Hard Lessons- Newcomers and Ontario Private Colleges

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October 30, 2013 by ceris

private college report image 3Canadian newcomers often rely on private colleges in Ontario to get Canadian educational credentials. A new report produced by the Toronto South Local Immigration Partnership shows why provincial standards are vital to ensure the quality of education provided in private colleges.

This report, released in September 2013, focuses on the experiences of newcomers with private colleges in Ontario. The study arose as a direct result of concerns expressed by agency staff within the Toronto South region regarding what they were hearing from their newcomer clients about private colleges.  Feedback included aggressive recruitment methods, dubious assessments and admissions processes, and poor employment outcomes that raised questions about the quality of the instruction and the veracity of the recruitment claims.

This qualitative study relies on the insights of  front-line staff of agencies that serve newcomers, and offers their impressions of the newcomer encounter with private colleges: the newcomer’s motivation for seeking out private colleges, recruitment and admissions practices, financial issues, the educational and training process and eventual outcomes. In order to provide some context, this report also reviews the limited literature that exists relating to private colleges. The objectives of the study are to draw attention to what appears to be a continuing pattern of problematic practices, to make policy recommendations and to reinforce previous recommendations, and to provide  tools for newcomers and settlement staff by providing background information about private colleges and some quick tip sheets.

On the basis of 24 in-depth interviews with settlement agency staff and other key informants, a number of common themes emerged:

  • private college report imageNewcomers feel under great pressure to find a job when they arrive to Canada, but often find they need a Canadian credential or upgrade; private colleges are attractive to them because they often have shorter courses and more options when it comes to classroom schedules;
  • Among some private colleges, newcomers do not appear to be held to the same stringent requirements for English proficiency as is typically the case for post-secondary institutions, resulting in more admissions of newcomer students whose weaker language skills may lead to poorer learning outcomes;
  • In a number of cases, some private colleges appeared to use high-pressure sales techniques in their recruitment process and were not upfront about program fees and the nature of OSAP assistance;
  • A number of key informants complained that standards of instruction, curriculum and facilities were poor in many instances among private colleges and that placement or practicum opportunities appeared either non-existent or inadequate;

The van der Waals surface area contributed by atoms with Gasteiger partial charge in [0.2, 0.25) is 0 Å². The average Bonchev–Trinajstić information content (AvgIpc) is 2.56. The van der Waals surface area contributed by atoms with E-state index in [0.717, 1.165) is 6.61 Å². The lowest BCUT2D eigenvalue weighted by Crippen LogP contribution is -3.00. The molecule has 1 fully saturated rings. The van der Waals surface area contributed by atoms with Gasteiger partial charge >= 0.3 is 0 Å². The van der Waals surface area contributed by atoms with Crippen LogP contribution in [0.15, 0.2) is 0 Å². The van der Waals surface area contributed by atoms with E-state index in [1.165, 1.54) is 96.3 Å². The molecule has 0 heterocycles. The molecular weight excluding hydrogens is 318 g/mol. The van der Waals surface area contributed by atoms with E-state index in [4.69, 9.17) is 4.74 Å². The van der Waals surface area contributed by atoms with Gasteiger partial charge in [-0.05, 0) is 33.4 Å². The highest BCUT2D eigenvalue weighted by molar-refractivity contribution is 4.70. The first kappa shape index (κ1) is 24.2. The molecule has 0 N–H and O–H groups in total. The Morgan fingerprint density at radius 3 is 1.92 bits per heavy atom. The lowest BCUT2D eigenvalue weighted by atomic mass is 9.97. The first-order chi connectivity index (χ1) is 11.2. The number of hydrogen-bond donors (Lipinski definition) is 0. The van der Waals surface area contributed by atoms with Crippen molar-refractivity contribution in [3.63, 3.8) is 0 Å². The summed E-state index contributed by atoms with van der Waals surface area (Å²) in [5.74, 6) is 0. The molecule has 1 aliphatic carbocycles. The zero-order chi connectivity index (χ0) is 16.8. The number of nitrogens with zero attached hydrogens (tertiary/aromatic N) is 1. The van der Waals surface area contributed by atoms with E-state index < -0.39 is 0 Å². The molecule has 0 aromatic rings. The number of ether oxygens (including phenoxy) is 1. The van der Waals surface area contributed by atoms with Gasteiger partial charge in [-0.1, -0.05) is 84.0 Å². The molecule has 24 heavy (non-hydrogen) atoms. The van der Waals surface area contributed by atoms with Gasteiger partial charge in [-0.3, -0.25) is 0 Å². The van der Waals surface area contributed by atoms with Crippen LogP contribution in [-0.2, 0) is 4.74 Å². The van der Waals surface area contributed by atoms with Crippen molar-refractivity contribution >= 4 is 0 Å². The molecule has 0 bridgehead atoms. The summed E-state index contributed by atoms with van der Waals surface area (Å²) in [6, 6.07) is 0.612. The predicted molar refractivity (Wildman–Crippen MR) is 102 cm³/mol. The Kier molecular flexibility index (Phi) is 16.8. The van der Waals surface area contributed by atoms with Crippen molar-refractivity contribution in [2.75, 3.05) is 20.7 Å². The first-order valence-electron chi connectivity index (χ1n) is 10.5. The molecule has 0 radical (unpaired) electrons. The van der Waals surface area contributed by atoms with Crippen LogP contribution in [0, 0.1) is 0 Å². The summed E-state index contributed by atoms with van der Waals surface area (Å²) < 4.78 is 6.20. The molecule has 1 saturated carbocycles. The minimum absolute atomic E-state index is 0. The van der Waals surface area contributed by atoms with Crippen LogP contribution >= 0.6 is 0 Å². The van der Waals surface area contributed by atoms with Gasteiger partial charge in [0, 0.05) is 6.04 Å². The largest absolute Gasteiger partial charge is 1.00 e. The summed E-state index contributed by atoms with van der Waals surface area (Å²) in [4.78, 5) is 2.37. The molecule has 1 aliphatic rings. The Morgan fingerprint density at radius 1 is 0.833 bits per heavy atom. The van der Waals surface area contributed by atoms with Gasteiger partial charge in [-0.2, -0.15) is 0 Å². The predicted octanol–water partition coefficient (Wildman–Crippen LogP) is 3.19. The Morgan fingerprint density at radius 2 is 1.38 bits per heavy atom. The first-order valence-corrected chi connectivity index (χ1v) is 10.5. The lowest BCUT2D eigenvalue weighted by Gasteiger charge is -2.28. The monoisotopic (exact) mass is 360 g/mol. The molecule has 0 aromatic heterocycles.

• The experience of our key informants has been that newcomers graduating from private colleges have poorer employment outcomes than those graduating from community colleges.

The report concludes with a number of recommendations:

private college report image 2

  • Given the limited information available about private colleges, that more studies be commissioned to shed light on this sector;
  • That more effort be invested in enforcing the laws and regulations currently in place, in particular in relation to the quality of education provided in private colleges;
  • That private colleges be required to produce the same key performance indicators as community colleges, such as graduation rates, graduate employment, graduate satisfaction and employer satisfaction;
  • That a greater effort be made to assist the broader public to be an informed consumer of educational services.

The full report is available here. A tool kit has been developed as a result of this study and can be found on the Toronto LIP website here.

About the blog author:

sevgulSevgul Topkara-Sarsu is the Supervisor of Adult Settlement Services at WoodGreen Community Services. She has extensive experience in research, program development and evaluation as well as working directly with immigrants. The primary focus of her current work has been to support core operations for the Immigrant Services unit, which included program evaluation, preparation of reports, research analysis, facilitation of focus groups, knowledge management, project coordination and assistance with staff supervision. Previously, she supported the Toronto East Local Immigration Partnership (LIP) project as a Research and Evaluation Coordinator for two years.

Sevgul has a Ph.D. in Political Studies from Queen’s University where she taught contemporary political theory. She can be reached at stopkara@woodgreen.org.

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